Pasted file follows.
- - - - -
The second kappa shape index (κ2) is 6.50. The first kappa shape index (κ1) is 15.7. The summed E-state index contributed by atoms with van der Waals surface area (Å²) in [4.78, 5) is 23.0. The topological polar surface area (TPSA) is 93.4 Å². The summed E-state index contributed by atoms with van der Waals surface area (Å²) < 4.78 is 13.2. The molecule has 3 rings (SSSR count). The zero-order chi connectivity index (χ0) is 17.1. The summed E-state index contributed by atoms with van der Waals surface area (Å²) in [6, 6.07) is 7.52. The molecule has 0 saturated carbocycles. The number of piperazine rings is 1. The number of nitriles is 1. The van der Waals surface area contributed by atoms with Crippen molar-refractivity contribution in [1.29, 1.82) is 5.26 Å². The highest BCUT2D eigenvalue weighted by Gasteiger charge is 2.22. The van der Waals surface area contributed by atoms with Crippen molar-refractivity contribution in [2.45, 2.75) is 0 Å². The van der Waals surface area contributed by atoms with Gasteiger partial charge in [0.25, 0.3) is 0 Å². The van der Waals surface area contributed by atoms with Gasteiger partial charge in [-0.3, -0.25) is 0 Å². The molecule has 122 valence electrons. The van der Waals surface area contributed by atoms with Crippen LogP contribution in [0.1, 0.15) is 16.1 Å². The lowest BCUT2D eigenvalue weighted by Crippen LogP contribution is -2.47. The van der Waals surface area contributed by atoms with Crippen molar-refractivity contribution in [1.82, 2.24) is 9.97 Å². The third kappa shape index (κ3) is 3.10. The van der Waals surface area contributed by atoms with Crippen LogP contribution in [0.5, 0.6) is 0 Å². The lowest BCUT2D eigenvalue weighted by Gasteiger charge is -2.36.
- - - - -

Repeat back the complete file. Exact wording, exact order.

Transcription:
The second kappa shape index (κ2) is 6.50. The first kappa shape index (κ1) is 15.7. The summed E-state index contributed by atoms with van der Waals surface area (Å²) in [4.78, 5) is 23.0. The topological polar surface area (TPSA) is 93.4 Å². The summed E-state index contributed by atoms with van der Waals surface area (Å²) < 4.78 is 13.2. The molecule has 3 rings (SSSR count). The zero-order chi connectivity index (χ0) is 17.1. The summed E-state index contributed by atoms with van der Waals surface area (Å²) in [6, 6.07) is 7.52. The molecule has 0 saturated carbocycles. The number of piperazine rings is 1. The number of nitriles is 1. The van der Waals surface area contributed by atoms with Crippen molar-refractivity contribution in [1.29, 1.82) is 5.26 Å². The highest BCUT2D eigenvalue weighted by Gasteiger charge is 2.22. The van der Waals surface area contributed by atoms with Crippen molar-refractivity contribution in [2.45, 2.75) is 0 Å². The van der Waals surface area contributed by atoms with Gasteiger partial charge in [0.25, 0.3) is 0 Å². The van der Waals surface area contributed by atoms with Gasteiger partial charge in [-0.3, -0.25) is 0 Å². The molecule has 122 valence electrons. The van der Waals surface area contributed by atoms with Crippen LogP contribution in [0.1, 0.15) is 16.1 Å². The lowest BCUT2D eigenvalue weighted by Crippen LogP contribution is -2.47. The van der Waals surface area contributed by atoms with Crippen molar-refractivity contribution in [1.82, 2.24) is 9.97 Å². The third kappa shape index (κ3) is 3.10. The van der Waals surface area contributed by atoms with Crippen LogP contribution in [0.5, 0.6) is 0 Å². The lowest BCUT2D eigenvalue weighted by Gasteiger charge is -2.36.